NCCWSC Climate Change Science and Management Webinar Series

The National Climate Change and Wildlife Science Center is partnering with the National Conservation Training Center to offer the "Climate Change Science and Management Webinar Series" to highlight NCCWSC and Climate Science Center sponsored science projects related to climate change impacts and adaptation. This webinar series was developed to inform scientists, land and resource managers, and the general public about potential and predicted climate change impacts on fish and wildlife and to help guide resource management decisions across the United States. Instructions for joining the webinars will be provided in advance on the corresponding pages (see below). Video recordings with closed captioning are made available approximately 2 weeks after each presentation. Please see the schedule of upcoming webinars below. To search for information on a specific topic, please use our website search

If you have questions about the NCCWSC webinar series, please contact:

Previous Webinars

Dry stream bed in Upper Whitehorse Creek, Oregon
What is Ecological Drought? Exploring its impacts on natural and cultural resources
  • Speaker(s):
    • Shawn Carter and Laura Thompson (1); Shelley Crausbay (2), (1) USGS NCCWSC; (2) National Center for Ecological Analysis and Synthesis, University of California, Santa Barbara
    Drought imposes many tangible impacts on human food and water supplies, but the effects of drought can actually go much deeper. Long periods without rainfall can alter the delicate balance of natural ecosystems and harm... (Read More)
Alaska lake with Mountains and Forest in background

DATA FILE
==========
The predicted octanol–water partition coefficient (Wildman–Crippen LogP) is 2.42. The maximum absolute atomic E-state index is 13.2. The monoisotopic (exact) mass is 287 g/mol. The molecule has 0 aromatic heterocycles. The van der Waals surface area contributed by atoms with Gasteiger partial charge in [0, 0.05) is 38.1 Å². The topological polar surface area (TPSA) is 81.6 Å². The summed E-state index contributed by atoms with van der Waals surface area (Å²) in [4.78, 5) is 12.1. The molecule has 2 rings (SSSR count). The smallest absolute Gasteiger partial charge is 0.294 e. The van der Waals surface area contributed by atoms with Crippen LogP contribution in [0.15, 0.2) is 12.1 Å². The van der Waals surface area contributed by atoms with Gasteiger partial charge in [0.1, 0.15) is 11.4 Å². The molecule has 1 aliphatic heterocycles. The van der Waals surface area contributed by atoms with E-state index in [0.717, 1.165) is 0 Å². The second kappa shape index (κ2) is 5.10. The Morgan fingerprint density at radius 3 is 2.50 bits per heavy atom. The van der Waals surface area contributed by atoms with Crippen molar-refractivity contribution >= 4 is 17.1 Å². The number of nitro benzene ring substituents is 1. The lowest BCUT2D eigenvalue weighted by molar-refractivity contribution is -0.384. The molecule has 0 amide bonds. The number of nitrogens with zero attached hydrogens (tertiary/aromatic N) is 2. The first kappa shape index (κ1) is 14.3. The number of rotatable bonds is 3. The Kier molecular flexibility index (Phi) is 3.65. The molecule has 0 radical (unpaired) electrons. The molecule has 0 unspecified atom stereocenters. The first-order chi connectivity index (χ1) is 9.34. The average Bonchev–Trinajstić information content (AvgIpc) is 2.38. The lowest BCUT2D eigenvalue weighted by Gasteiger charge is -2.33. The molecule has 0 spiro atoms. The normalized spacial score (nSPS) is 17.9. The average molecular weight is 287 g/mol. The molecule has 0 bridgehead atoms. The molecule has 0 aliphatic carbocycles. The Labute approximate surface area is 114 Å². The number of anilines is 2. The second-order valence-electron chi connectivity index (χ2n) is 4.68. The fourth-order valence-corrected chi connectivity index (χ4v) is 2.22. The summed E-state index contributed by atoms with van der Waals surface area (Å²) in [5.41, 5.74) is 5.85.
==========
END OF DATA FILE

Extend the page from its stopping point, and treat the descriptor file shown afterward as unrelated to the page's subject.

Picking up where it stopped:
The Surprising Role of Trees in the Boreal Water Cycle
  • Speaker(s):
    • Jessie Young-Robertson and Uma Bhatt, University of Alaska Fairbanks
    Approximately 25 to 50 percent of a living tree is made up of water, depending on the species and time of year. The water stored in trees has previously been considered just a minor part of the water cycle, but a study... (Read More)
Arch Cave, Florida
Karst, critters, and climate change: A multidisciplinary evaluation of karst species vulnerability to climate change
  • Speaker(s):
    • Barbara Mahler, U.S. Geological Survey
    One-half of North American imperiled species live in subterranean habitats, which largely are associated with karst (a type of landscape underlain by limestone that has been eroded over time, producing caves, sinkholes... (Read More)
Sprague River Basin, Oregon
A Framework for Evaluating the Vulnerability of Multiple Wildlife Species to Climate Change at Regional Scales
  • Speaker(s):
    • Meryl Mims, U.S. Geological Survey
    Frameworks for evaluating the vulnerability of multiple species to decline or extinction are increasingly needed by state and local agencies that are tasked with managing many species at once. USGS researchers in the... (Read More)
Wind River
Co-producing Science and Tools for Drought Preparedness with the Wind River Reservation's Tribal Water Managers
  • Speaker(s):
    • Shannon McNeeley, Colorado State University; North Central CSC
    The Wind River Reservation in west-central Wyoming is home of the Eastern Shoshone and Northern Arapaho Tribes. The reservation has experienced severe drought impacts on Tribal livelihoods and cultural activities in... (Read More)